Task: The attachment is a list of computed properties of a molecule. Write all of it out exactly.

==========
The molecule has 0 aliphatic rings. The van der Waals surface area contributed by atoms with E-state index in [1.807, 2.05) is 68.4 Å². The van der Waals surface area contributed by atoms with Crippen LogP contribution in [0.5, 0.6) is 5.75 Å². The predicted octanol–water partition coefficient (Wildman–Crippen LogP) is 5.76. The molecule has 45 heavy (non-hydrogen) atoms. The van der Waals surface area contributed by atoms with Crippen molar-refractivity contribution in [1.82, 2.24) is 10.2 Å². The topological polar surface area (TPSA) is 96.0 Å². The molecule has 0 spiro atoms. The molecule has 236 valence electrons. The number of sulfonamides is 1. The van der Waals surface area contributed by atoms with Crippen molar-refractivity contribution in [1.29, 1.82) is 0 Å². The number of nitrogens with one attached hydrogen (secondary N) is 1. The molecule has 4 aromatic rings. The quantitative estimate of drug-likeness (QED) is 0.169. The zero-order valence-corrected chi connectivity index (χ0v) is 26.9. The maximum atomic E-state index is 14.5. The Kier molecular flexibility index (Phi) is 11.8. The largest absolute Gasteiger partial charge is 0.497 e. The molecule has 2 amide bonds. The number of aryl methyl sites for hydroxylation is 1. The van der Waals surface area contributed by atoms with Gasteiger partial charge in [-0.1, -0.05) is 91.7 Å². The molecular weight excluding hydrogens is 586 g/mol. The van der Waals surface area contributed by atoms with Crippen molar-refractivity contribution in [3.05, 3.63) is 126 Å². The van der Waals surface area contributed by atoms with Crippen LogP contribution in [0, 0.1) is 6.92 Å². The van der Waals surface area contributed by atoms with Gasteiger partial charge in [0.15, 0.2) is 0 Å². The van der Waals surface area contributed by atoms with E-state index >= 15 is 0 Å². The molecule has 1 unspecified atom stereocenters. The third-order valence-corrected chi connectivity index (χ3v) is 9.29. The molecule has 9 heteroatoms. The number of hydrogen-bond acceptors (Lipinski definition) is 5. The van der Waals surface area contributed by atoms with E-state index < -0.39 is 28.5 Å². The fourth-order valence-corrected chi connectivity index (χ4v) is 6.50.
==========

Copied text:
The molecule has 0 aliphatic rings. The van der Waals surface area contributed by atoms with E-state index in [1.807, 2.05) is 68.4 Å². The van der Waals surface area contributed by atoms with Crippen LogP contribution in [0.5, 0.6) is 5.75 Å². The predicted octanol–water partition coefficient (Wildman–Crippen LogP) is 5.76. The molecule has 45 heavy (non-hydrogen) atoms. The van der Waals surface area contributed by atoms with Crippen molar-refractivity contribution in [1.82, 2.24) is 10.2 Å². The topological polar surface area (TPSA) is 96.0 Å². The molecule has 0 spiro atoms. The molecule has 236 valence electrons. The number of sulfonamides is 1. The van der Waals surface area contributed by atoms with Crippen molar-refractivity contribution in [1.29, 1.82) is 0 Å². The number of nitrogens with one attached hydrogen (secondary N) is 1. The molecule has 4 aromatic rings. The quantitative estimate of drug-likeness (QED) is 0.169. The zero-order valence-corrected chi connectivity index (χ0v) is 26.9. The maximum atomic E-state index is 14.5. The Kier molecular flexibility index (Phi) is 11.8. The largest absolute Gasteiger partial charge is 0.497 e. The molecule has 2 amide bonds. The number of aryl methyl sites for hydroxylation is 1. The van der Waals surface area contributed by atoms with Gasteiger partial charge in [-0.1, -0.05) is 91.7 Å². The molecular weight excluding hydrogens is 586 g/mol. The van der Waals surface area contributed by atoms with Crippen molar-refractivity contribution in [3.05, 3.63) is 126 Å². The van der Waals surface area contributed by atoms with Crippen LogP contribution in [0, 0.1) is 6.92 Å². The van der Waals surface area contributed by atoms with Gasteiger partial charge in [0.15, 0.2) is 0 Å². The van der Waals surface area contributed by atoms with E-state index >= 15 is 0 Å². The molecule has 1 unspecified atom stereocenters. The third-order valence-corrected chi connectivity index (χ3v) is 9.29. The molecule has 9 heteroatoms. The number of hydrogen-bond acceptors (Lipinski definition) is 5. The van der Waals surface area contributed by atoms with E-state index < -0.39 is 28.5 Å². The fourth-order valence-corrected chi connectivity index (χ4v) is 6.50.